‘Legion Of Super-Heroes: The Beginning Of Tomorrow’ is the reprint of the 1994-1995 re-build of the LSH from Legion Of Super-Heroes 0, # 62-65, Legionnaires 0, 19-22. As such there are a large handful of writers, pencillers and inkers with probably the first issue being the sketchiest before the art standard jumps up. This is all before digital colouring took over.
As with the other LSH reprints I’ve been looking at this past month, its centring on their origins where all things start off with three colonists on their way to Earth preventing as assassination of multi-billionaire R.J. Brande and who then finances the Legion Of Super-Heroes with the United Planets backing based off some 21st century folklore. In this variation, though, it is seen as a means to provide unity between the colony worlds and Earth by having representatives from all of them. There’s about a dozen here so presumably they go back for seconds later. As such, this also allows some development of all the characters and they are definitely all of teen-age. Gareth Ranzz, ak Live Wire, more than most, although I would have thought his twin sister, Ayla Ranzz, aka Spark, would equally have been under-age.
If you’re familiar with Legion lore, you should be able to pick the bones out of who is who without too much introduction. Unlike the later variations, you aren’t forever given box asides identifying who each person and their powers. At most, they rely on a head roll-call at the start of each story.
With the exception of Mano, other villains are less identifiable with the 1960s-80s version. This version of Mano reveals that even without his space helmet, he looks the same way. Something that did occur to me was if the material in his glove can stop his deadly touch, why not just seal him up in the material to prevent his mass destruction? I did like the fact that it takes him some while to build up his energy again, so he wouldn’t be destroying planets too often.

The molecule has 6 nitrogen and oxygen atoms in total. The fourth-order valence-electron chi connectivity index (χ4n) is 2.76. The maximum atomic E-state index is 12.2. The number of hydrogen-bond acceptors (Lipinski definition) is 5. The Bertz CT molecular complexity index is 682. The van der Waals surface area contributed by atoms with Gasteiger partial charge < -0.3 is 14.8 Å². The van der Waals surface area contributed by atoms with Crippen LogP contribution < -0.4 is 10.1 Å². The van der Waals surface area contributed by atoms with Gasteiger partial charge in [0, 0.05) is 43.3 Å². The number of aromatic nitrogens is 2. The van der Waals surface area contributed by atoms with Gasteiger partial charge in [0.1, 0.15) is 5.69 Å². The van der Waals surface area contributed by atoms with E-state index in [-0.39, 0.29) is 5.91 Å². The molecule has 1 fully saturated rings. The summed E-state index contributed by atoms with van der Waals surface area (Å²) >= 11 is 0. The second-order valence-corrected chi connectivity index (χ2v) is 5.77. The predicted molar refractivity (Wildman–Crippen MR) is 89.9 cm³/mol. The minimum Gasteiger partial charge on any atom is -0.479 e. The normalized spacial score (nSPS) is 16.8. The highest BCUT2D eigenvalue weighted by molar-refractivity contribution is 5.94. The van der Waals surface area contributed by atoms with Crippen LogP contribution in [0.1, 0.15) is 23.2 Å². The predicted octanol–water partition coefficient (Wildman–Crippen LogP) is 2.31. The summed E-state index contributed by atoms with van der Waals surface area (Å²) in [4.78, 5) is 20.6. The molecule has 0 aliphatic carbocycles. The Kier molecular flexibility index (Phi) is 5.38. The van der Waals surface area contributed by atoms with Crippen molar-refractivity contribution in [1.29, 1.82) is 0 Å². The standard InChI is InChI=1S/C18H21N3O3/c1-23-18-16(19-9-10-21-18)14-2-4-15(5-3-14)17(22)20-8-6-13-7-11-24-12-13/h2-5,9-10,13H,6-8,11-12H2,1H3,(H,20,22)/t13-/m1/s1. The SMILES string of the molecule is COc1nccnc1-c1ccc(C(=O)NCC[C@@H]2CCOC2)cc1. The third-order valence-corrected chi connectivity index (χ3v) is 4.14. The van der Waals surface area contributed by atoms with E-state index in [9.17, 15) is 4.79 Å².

What does make this version of the Legion interesting is the various prejudices. The telepaths from Titan, Saturn’s moon, are given a wide berth. So, too, are the Durlans because of their ability to shape-shift. An unusual twist this time is Reep Daggle, aka Chameleon, can’t speak Interlac and various team members are finding it tough teaching him. Fortunately, this isn’t done as a running joke, just the angle of their frustration. You would think Brainiac 5 would come up with a communication device but he tends to be…er…rather busy. I should point out that this version of Brainiac 5 is distracted by his work and less insane than his later counter-parts.
There are still a lot of things different to the original. One of Brande’s rivals, McCauley, has a small super-powered team himself called the Workforce, although it’s obvious that there are cracks in keeping them together and his hands-on by scanner leadership.
Something that did make me ponder was the odder scarlet-skinned alien. In old DC history, the only planet these might have come from is Korugar, home planet of Green Lanterns Sinestro and Katma Tui. It does raise an interesting question as to what happened to other planets that had members that belonged to the Green Lantern Corps or indeed the likes of Rann, Thanagar and Tamaran who don’t have mentions even in the original LSH run.
I came away from this large volume wanting to read what happens next. I have a suspicion and hope to get it later to see if I’m right. Things aren’t help that the other later variants use this version for the new names for some of the legionnaires, although they appear to be much older.
(pub: DC Comics, 1999. 238 page graphic novel softcover. Price: varies. I pulled my copy for £13.99 (UK). ISBN: 978-1-56389-515-9)
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